Let a new user, e.g., a mobile device, be served by node 1 (RRH), while requiring the services of node 4 (CRAN). Fig. 3 shows how the traffic of the new user occupies each of the links, for low-loaded (, ) and heavy-loaded (, ) traffic configurations, with and QoS profiles: (Fig. 3a) and (Fig. 3b). The high mean delay of the sub GHz interfaces (in-band LTE) causes that no user with low-delay requirements could use it as a backhaul option, as shown in Fig. 3a. The mmWave and fiber interfaces are the most used due to their simultaneous low-delay and high-throughput characteristics. Notice that all the available links are being used when the required delay is not so restrictive, as shown in Fig. 3b. Also, the traffic dynamics of the topologies, e.g., coming from the values of and , do not change the performance significantly. Even though fiber and mmWave are the most used options, all links have a role to play to a greater or lesser extent. The chosen weights leverage both the delay and link occupations when taking the best path decisions as we discuss next.
user profiles, uniform distribution of the mean occupation of the links, and random instantaneous delays scaled by a beta distribution with, , as shown in the right corner (top); b) average number of iterations when running Algorithm 1.
Fig. 4 shows the impact of on the system performance. The probability of the delay QoS violation is shown first in Fig. 4a, where the instantaneous delay is modeled as a random variable with a bell-type PDF (scaled beta-distributed with ) and mean delay specified in the rightmost column of Table I. Since leads to the path with the minimum delay, then the violation probability is the lowest as possible. However, a relatively small
could take the algorithm to route the traffic through heavy occupied links, which are most likely to be saturated at the moment of its use. On the other hand, a relatively largeis not advisable either, since the probability of the delay QoS violation could be severe. The more stringent the delay QoS requirement is (either throughput or latency in this context), the grater the chances of QoS violation. The impact of also depends on the available number of interfaces on each link, since the larger they are, the higher the probability that a small change in alters the selected interface. On the other hand, also impacts strongly on the velocity of convergence of Algorithm 1, hence on the required execution time. Notice that, Algorithm 1 always converges to find the required path for the coming traffic; however when increases the chances of finding the path for the required delay constraint, decrease, and more iterations are required by decreasing the value of . This situation is illustrated in Fig. 4b. Of course, the more stringent the QoS constraints, e.g., profile, more iterations are required on average. Observe that the number of iterations increase almost linearly with .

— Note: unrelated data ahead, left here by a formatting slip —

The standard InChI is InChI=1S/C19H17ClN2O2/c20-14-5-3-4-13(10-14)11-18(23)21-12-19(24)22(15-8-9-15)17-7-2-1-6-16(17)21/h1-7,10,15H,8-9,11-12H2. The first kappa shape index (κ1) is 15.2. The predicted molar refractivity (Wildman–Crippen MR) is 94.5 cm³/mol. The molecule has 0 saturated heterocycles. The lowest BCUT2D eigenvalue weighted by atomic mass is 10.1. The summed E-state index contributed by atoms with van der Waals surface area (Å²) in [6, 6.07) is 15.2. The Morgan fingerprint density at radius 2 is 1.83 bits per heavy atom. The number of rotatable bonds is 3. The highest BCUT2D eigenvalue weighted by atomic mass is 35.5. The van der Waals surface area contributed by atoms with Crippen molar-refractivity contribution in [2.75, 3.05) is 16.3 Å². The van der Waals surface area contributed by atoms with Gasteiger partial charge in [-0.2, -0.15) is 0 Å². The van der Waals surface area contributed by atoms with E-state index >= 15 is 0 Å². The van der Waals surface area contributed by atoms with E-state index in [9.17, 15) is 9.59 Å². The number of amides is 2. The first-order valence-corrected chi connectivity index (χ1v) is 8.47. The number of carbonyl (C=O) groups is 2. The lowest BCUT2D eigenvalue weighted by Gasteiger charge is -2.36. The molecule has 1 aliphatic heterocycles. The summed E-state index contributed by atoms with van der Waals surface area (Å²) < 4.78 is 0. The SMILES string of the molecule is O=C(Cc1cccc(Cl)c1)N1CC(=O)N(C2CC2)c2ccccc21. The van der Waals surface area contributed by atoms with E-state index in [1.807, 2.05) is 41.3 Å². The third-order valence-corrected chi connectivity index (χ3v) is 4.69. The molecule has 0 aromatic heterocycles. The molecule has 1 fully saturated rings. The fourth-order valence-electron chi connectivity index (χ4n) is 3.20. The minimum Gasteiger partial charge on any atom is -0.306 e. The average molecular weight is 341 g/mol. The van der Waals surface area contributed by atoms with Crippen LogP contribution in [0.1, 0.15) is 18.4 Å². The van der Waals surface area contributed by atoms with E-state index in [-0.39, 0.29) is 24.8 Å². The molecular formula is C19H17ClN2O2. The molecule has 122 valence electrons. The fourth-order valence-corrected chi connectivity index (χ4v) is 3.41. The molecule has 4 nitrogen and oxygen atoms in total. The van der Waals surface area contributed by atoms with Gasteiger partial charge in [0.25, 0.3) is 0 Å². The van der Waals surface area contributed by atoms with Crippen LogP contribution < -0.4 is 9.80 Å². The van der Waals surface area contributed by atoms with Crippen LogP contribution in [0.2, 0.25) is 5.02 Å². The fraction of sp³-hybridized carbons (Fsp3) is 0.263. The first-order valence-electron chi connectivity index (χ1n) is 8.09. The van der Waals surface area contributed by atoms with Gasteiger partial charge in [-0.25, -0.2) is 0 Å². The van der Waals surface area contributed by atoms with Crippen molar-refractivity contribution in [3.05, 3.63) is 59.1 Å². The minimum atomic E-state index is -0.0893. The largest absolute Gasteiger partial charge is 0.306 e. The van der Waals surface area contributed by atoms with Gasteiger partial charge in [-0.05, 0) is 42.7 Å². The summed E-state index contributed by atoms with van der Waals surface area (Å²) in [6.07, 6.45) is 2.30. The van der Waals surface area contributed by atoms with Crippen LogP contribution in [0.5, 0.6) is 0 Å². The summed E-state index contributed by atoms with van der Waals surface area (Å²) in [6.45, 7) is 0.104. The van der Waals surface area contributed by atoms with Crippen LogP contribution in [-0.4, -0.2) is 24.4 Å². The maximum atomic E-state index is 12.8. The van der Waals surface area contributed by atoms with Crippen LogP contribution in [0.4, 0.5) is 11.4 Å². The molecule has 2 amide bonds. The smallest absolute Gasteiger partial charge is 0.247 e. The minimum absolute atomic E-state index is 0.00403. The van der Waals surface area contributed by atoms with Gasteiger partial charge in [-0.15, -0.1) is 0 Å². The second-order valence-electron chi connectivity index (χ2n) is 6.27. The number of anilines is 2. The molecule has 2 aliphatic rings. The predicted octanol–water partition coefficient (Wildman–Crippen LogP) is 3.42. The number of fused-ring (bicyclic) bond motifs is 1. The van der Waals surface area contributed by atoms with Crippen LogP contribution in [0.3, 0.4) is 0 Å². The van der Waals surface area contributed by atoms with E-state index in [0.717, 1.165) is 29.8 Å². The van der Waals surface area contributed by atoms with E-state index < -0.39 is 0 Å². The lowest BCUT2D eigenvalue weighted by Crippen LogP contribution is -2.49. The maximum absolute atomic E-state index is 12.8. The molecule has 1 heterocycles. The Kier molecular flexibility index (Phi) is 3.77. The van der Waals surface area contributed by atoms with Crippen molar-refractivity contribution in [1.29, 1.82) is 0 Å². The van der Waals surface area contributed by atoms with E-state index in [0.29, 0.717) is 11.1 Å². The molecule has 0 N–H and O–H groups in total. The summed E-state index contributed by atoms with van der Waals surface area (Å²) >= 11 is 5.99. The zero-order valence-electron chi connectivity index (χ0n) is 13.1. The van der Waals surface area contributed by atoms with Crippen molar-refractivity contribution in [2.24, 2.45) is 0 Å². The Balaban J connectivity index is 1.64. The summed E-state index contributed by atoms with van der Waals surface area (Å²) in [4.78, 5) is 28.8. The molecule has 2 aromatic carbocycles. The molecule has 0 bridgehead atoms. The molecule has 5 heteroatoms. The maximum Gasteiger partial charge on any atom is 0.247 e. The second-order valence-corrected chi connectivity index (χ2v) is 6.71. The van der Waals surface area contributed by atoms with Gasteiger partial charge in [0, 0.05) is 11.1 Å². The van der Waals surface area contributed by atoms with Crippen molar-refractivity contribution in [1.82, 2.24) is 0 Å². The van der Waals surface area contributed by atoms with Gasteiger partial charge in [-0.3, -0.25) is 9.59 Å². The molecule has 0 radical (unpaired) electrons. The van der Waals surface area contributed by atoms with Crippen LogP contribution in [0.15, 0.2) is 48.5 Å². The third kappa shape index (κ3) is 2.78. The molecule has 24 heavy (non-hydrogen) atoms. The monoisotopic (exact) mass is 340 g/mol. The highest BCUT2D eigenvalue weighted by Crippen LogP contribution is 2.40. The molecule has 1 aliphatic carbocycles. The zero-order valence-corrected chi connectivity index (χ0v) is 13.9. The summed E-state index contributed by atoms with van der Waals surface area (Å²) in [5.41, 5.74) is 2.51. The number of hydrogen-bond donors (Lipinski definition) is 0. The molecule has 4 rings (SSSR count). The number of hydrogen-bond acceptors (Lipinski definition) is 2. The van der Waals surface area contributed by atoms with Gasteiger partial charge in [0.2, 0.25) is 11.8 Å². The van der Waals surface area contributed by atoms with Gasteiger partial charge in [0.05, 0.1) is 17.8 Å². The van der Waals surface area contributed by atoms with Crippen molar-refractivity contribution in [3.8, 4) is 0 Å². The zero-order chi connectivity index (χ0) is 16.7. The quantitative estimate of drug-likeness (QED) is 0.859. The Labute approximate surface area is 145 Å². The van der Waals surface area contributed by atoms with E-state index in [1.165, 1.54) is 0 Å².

The convenience of a hybrid backhaul with multi-interfaces is also shown in Fig. 5 in case of links failures. In this particular case the mmWave link is in fault and we show how its traffic redistributes through the network. We assume a uniform distribution of the mean occupation of the links, , and that all users being served have two profiles: low-delay or high-throughput, respectively and . The first case denies the choice of the sub GHz interface , thus all the traffic must go through the cable interfaces and , which are insufficient to meet the capacity demand. However, when users requiring load reallocation have QoS requirements, the cable interfaces along with sub GHz are able to cope with the capacity demand, carrying the traffic to the BBU and the other RRH to be then routed to the C-RAN through the mmWave and fiber interfaces.
Future wireless networks will become more dense and heterogeneous, while it is necessary to guarantee connectivity and capacity in a cost-effective and sustainable way to all kinds of applications. A robust backhaul network is therefore mandatory, and a hybrid wired/wireless deployment is a potential optimum solution. The different backhaul technologies may complement each other allowing the different QoS requirements to be met at the same time. Moreover, as our results show, this can be achieved even in the advent of link failures. However, designing such dynamic, flexible and heterogeneous network brings great challenges. The design and coexistence of multiple-RATs and wired and wireless solutions is still an open problem and one promising alternative to tackle such diversity issue is via distributed, self-optimized networks where user association and backhauling are dynamically integrated . Another challenge is the lack of an efficient analytical framework for such heterogeneous UDNs, which enables evaluation and assessment of different strategies for backhauling. Despite the recent advances and architectural changes in wireless networks design, one of the greatest challenges in 5G, which is foreseen as well for future deployments, is the strict low latency requirements for broadband backhaul, specifically C-RAN applications. Up to now, only fiber and mmWave are capable of delivering few hundreds of micro seconds delay. As previously discussed, direct fiber is not pervasively available, and there is even lack of infrastructure for current networks , besides the high deployment and operational costs. On the other hand, mmWave is an emerging technology that faces challenges in terms of propagation, which raises the need and motivation for further research. As future work, we aim to investigate different topology, RATs and incorporate other network parameters (e.g. maximum delay, reliability, minimal rate) into the algorithm, and look at distributed implementations as well.
This work is partially supported by Academy of Finland (Grant n.303532 and n.307492), by the Finnish Funding Agency for Technology and Innovation (Tekes), Bittium Wireless, Keysight Technologies Finland, Kyynel, MediaTek Wireless, Nokia Solutions and Networks and Capes/CNPq (Brazil).